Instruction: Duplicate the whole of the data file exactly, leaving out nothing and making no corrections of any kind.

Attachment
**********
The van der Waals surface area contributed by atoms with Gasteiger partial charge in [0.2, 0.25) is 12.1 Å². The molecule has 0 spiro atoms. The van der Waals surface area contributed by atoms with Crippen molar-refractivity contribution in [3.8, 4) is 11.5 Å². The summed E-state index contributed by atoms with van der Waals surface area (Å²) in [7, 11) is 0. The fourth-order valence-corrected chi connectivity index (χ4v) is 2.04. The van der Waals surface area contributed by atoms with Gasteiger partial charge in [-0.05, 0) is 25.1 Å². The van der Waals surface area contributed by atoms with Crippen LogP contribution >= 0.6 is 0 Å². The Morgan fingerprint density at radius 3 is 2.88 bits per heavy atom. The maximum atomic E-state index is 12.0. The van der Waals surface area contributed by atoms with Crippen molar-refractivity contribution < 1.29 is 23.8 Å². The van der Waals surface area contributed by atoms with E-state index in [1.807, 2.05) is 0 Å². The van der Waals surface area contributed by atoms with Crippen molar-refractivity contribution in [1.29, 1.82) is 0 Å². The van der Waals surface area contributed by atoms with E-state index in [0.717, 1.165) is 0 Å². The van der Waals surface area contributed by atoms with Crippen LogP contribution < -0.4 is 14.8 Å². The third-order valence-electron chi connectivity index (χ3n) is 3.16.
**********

The van der Waals surface area contributed by atoms with Gasteiger partial charge in [0.2, 0.25) is 12.1 Å². The molecule has 0 spiro atoms. The van der Waals surface area contributed by atoms with Crippen molar-refractivity contribution in [3.8, 4) is 11.5 Å². The summed E-state index contributed by atoms with van der Waals surface area (Å²) in [7, 11) is 0. The fourth-order valence-corrected chi connectivity index (χ4v) is 2.04. The van der Waals surface area contributed by atoms with Gasteiger partial charge in [-0.05, 0) is 25.1 Å². The van der Waals surface area contributed by atoms with Crippen LogP contribution >= 0.6 is 0 Å². The Morgan fingerprint density at radius 3 is 2.88 bits per heavy atom. The maximum atomic E-state index is 12.0. The van der Waals surface area contributed by atoms with Crippen molar-refractivity contribution < 1.29 is 23.8 Å². The van der Waals surface area contributed by atoms with E-state index in [1.807, 2.05) is 0 Å². The van der Waals surface area contributed by atoms with Crippen molar-refractivity contribution in [1.29, 1.82) is 0 Å². The van der Waals surface area contributed by atoms with E-state index in [0.717, 1.165) is 0 Å². The van der Waals surface area contributed by atoms with Crippen LogP contribution < -0.4 is 14.8 Å². The third-order valence-electron chi connectivity index (χ3n) is 3.16.